|Captain Oliver addresses
the ship's crew during quarters, a daily meeting.
Dispatch 03 - September 12, 2003
By C. A. Linder
Weather conditions: Overcast skies, 15 kt
winds, 2-3 ft seas, air temperature 32°F
Send in the Cavalry
I'm pretty proud of myself - I didn't get lost today. I can successfully
navigate from my room to the mess deck (where I can find sustenance)
and to the main laboratory (where I can find my computer). Ask me
about any other location in the ship, and you'll get a blank stare.
This ship is huge. At 420' long, it's longer than a football field.
The interior is a maze of passageways (hallways), ladders (stairs),
and compartments (rooms). Healy is the newest Coast Guard
icebreaker, and the most technologically advanced. Due to the many
modernizations, only 70 crew members are required to keep the ship
running -- roughly half the crew size of the other US Coast Guard
icebreakers Polar Star and Polar Sea. Instead
of a noisy and inefficient loudspeaker information system, everyone
carries a pager. For more information
on the Healy, visit our ship
page or the Healy
The science party continued setting up equipment today. On the bridge
(where the crew drives the ship), I found Lisa Munger setting up a
complicated array of tape drives, cables, and other computer equipment.
She has the best view from her "office".
That's because Lisa has to be able to spot whales with her binoculars,
and also listen to the noises those whales are making. To do this
she uses a passive (meaning it doesn't emit any sounds itself) listening
device called a sonobuoy. The buoy is simply a big floating microphone
(called a hydrophone since it listens underwater) that collects all
of the noises it can "hear" and sends them to Lisa as a
radio broadcast. She then records all of these noises on digital tapes
for future analysis. While Lisa was busy on the bridge, David Leech,
a mooring technician from the University of Alaska, Fairbanks was
busy getting ready to recover the first mooring.
|Lisa Munger sets up her workstation on the bridge. Lisa will be using passive acoustics to listen to marine mammal calls on the cruise.
This mooring is in Barrow Canyon (it's the star near Wainwright on
this map). The instruments
on the mooring have been collecting data since the mooring was initially
deployed last summer. Last year this proved to be a difficult task
-- our first attempt to put in the mooring was aborted due to a high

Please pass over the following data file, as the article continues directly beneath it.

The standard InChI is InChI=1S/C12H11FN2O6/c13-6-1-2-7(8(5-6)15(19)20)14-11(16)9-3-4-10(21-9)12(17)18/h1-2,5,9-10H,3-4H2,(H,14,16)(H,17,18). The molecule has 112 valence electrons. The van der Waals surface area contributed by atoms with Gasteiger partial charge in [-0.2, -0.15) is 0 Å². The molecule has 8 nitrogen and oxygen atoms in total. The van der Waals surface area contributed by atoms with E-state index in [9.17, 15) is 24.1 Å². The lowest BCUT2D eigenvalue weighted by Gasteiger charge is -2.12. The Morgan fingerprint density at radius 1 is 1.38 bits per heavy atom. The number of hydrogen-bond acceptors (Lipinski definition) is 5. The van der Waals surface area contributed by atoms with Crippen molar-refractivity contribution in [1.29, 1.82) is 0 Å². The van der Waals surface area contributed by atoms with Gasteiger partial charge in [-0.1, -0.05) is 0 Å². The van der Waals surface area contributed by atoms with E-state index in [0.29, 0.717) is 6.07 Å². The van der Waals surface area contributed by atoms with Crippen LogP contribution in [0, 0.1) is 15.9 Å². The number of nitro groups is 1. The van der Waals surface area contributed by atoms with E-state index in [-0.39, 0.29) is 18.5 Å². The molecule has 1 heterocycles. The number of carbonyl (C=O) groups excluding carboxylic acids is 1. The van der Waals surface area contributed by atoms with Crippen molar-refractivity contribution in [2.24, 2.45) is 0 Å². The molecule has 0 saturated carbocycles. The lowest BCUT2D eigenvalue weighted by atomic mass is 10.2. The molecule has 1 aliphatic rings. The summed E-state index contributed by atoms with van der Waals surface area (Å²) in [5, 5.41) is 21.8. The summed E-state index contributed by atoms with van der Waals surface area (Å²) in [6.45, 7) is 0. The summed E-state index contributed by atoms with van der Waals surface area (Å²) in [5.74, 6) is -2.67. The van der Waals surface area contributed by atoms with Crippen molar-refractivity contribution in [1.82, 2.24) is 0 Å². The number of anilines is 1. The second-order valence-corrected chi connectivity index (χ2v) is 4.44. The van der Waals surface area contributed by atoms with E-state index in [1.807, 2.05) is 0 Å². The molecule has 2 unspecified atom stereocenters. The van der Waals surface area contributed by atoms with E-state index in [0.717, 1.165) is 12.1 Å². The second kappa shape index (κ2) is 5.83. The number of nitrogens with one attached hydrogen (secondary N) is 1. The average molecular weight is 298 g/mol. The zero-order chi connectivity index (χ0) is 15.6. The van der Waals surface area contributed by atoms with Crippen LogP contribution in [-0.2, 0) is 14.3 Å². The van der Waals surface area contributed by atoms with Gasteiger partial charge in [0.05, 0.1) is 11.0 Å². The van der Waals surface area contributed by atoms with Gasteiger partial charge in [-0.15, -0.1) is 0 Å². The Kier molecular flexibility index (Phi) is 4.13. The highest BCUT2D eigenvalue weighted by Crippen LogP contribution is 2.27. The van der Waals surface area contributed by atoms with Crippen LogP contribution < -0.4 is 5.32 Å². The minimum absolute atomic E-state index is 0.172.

concentration of ice (read 2002
Dispatch 10 for details). We had no such problems this year --
Barrow Canyon, like most of the Chukchi Sea, is usually ice-free in
September. The previous winter's ice has melted away, and the temperatures
are not yet cold enough to form new first-year ice. These conditions
make David Leech smile, because he doesn't have to battle the ice
to get his priceless data back. The first step in retrieving a mooring
is to tell the mooring to drop its anchor. We do that with an acoustic
release system. When we're ready to pull out the mooring, we put a
sound source in the water and send a complex series of "chirps"
into the water. When the mooring hears these chirps, it drops the
anchor and floats to the surface. It took a few tries to get the mooring
to hear our chirps today, but eventually the mooring floated right
up to the surface, amid many cheers, within sight of the ship.
Next, we have to get this equipment back on deck so that David can
retrieve the data that is stored in the instruments. Since the top
float is relatively small, it's too difficult to try to pick it up
directly with the ship's crane. Instead David set out with a Coast
Guard team in a small boat called a zodiac. They shot off through
the waves, sending spray flying. After hooking the mooring floats,
they towed the entire mooring back to
the Healy. Once the zodiac pulled alongside, the team attached
the crane hook to the mooring, and let the crane
lift the delicate instruments out of the water and onto the deck.
Mission accomplished! Now David must extract the data and get the
instruments ready to be redeployed.
|Send in the cavalry - a small boat races toward the recently released Barrow Canyon mooring.
Tomorrow the instruments will go back into Barrow Canyon to collect
data for one more year.
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